Expertise - Coastal Geochemistry Ph.D., Marine Sciences, University of North Carolina, 2003 M.S., Marine Sciences, University of North Carolina, 1993 B.S., Electrical Engineering, Virginia Tech, 1984 Solar radiation, especially high energy ultraviolet (UV) radiation, triggers many chemical reactions in the surface layers of the sea. These reactions occur because there are many naturally occurring substances in the water that can absorb UV energy, just as sunburns occur when pigments in our skin are damaged by the absorption of UV energy. My research investigates how these sunlight-induced chemical reactions affect oxygen levels and change nutrient and metal cycles in the sea. I am also studying how light-absorbing compounds in the water influence the optical properties of coastal waters. Because compounds in the water column absorb UV radiation, they serve as natural sunscreens for marine organisms that are sensitive to light. Coral reefs, for instance, can be damaged by extended UV exposure. In the Florida Keys, organic material that flows into the coastal waters from the Everglades or from nearby seagrass beds and mangrove patches provide a natural sunscreen for corals. My lab also examines how water quality is affected by climate fluctuations and the freshwater that flows into coastal ecosystems. Coastal waters are precious to many people for their natural beauty and recreational resources. One aspect of my research focuses on potentially toxic metals in these coastal environments. Metals such as copper and mercury enter the marine environment through a variety of pathways, including runoff, shipping, and industry. Both of these metals can be extremely toxic to marine organisms at very low levels. My lab studies the processes that affect the toxicity of these metals in coastal waters, especially freshwater from rivers and interactions between sediments and the overlying water.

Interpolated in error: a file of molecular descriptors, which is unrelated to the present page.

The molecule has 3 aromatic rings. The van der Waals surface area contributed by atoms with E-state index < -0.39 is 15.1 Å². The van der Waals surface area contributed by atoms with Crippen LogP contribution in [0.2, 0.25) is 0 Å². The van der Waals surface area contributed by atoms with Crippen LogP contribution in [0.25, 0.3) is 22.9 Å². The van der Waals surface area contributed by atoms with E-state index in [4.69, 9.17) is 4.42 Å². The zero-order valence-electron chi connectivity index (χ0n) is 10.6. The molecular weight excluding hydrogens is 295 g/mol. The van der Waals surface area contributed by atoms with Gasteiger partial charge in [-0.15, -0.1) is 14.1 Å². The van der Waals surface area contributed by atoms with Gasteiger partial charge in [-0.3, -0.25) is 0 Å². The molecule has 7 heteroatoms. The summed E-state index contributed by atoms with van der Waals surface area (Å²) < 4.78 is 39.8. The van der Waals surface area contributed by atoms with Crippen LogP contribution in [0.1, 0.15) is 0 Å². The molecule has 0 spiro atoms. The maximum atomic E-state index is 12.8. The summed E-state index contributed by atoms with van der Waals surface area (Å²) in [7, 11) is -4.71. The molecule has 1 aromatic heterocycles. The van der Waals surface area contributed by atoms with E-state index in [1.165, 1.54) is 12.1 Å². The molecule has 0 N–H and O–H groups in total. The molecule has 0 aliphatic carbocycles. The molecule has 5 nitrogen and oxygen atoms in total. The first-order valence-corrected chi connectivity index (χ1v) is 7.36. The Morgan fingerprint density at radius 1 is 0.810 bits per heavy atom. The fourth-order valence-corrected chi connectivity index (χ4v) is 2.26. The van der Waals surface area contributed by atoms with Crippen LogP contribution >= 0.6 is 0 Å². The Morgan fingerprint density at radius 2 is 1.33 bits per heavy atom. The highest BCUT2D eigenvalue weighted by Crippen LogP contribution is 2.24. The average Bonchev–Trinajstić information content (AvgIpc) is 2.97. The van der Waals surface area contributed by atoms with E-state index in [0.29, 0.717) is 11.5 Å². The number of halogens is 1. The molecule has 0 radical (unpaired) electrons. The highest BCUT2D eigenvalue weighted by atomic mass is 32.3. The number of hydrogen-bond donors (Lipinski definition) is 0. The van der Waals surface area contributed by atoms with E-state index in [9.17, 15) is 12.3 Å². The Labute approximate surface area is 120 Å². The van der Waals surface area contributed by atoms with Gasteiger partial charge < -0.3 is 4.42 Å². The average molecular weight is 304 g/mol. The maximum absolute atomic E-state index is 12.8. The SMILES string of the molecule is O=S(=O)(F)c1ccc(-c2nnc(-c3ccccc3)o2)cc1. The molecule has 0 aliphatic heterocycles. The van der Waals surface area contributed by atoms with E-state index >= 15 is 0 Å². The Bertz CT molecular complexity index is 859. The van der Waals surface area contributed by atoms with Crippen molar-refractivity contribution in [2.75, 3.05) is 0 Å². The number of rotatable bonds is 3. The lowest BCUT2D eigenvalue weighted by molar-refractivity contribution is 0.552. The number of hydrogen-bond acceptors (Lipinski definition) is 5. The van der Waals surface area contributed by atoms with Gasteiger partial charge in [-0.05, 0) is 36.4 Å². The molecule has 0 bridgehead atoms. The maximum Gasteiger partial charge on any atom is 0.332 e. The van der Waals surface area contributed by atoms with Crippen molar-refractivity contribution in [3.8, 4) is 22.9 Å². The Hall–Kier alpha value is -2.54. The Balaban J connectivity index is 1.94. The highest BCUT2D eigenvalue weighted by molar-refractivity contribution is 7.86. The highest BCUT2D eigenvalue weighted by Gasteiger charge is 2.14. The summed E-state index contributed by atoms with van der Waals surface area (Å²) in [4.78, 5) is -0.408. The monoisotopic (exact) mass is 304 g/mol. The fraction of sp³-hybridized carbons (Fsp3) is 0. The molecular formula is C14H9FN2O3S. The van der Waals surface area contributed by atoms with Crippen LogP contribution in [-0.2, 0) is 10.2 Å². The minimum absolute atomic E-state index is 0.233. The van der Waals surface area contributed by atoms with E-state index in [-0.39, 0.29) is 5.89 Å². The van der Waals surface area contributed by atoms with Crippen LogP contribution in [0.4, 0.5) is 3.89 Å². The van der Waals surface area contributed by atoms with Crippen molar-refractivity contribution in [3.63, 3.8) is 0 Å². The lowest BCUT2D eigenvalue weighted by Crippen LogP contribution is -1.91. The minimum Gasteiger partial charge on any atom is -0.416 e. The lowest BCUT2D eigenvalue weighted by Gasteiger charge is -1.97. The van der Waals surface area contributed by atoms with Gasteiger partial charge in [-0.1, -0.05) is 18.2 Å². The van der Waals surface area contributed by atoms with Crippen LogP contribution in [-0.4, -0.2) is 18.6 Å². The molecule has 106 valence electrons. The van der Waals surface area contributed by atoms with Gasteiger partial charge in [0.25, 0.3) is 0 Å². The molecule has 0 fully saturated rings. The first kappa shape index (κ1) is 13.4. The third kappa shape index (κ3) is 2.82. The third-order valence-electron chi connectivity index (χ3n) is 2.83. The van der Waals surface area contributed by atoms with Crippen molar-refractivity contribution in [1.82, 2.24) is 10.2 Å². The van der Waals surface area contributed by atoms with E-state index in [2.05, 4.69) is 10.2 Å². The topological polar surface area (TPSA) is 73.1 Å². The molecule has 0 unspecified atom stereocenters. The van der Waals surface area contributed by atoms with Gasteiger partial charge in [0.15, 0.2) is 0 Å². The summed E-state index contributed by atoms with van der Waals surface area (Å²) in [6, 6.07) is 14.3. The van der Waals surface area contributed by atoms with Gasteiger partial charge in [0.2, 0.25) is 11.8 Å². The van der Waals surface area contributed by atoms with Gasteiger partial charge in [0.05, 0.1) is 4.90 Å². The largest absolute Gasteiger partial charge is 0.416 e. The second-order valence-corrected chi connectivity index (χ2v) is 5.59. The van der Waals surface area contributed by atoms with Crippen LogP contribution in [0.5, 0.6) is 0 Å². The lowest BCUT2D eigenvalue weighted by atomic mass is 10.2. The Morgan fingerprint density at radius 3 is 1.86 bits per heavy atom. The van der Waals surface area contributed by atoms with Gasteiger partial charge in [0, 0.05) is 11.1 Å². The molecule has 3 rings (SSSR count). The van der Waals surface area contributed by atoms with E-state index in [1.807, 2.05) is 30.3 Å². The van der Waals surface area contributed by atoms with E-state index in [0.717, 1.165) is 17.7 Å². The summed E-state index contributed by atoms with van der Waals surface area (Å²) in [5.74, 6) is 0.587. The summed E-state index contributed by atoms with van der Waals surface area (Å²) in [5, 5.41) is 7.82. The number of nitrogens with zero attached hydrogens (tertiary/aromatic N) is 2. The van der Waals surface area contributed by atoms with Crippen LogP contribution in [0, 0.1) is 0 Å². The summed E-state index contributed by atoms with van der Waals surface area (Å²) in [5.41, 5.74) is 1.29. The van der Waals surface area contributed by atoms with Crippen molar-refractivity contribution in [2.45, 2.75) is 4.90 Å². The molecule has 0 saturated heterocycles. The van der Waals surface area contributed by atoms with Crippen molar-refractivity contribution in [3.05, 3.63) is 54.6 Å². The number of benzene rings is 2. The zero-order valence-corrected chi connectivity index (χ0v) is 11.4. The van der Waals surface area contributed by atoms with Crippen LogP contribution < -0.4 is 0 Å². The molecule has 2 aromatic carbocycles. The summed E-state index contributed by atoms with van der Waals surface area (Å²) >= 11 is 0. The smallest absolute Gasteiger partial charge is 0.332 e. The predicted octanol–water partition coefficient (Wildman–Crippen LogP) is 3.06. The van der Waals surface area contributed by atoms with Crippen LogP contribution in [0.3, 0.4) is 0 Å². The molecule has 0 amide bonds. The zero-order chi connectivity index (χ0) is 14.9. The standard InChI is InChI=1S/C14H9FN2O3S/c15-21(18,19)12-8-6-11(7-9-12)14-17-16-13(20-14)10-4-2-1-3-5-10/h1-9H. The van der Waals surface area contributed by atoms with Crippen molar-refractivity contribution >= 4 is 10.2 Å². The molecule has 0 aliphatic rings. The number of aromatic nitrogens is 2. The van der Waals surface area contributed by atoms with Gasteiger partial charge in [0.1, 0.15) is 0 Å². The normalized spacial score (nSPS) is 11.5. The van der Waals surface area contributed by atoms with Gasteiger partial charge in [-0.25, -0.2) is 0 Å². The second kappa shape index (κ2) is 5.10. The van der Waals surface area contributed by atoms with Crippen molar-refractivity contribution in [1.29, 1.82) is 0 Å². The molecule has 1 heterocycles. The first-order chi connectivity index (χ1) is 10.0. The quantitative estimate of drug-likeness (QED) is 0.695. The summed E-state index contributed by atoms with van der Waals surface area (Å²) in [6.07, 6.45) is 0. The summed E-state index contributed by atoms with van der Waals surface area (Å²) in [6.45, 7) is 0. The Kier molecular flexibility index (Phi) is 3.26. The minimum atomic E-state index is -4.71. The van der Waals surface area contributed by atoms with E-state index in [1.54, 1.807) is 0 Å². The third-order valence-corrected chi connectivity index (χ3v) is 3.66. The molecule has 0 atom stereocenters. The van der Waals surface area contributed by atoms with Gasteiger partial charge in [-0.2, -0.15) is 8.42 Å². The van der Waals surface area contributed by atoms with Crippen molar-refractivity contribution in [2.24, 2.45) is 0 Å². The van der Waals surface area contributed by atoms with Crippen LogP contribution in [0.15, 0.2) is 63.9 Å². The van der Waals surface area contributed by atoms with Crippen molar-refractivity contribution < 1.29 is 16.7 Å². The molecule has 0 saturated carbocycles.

Biography Updated on 21 May 2012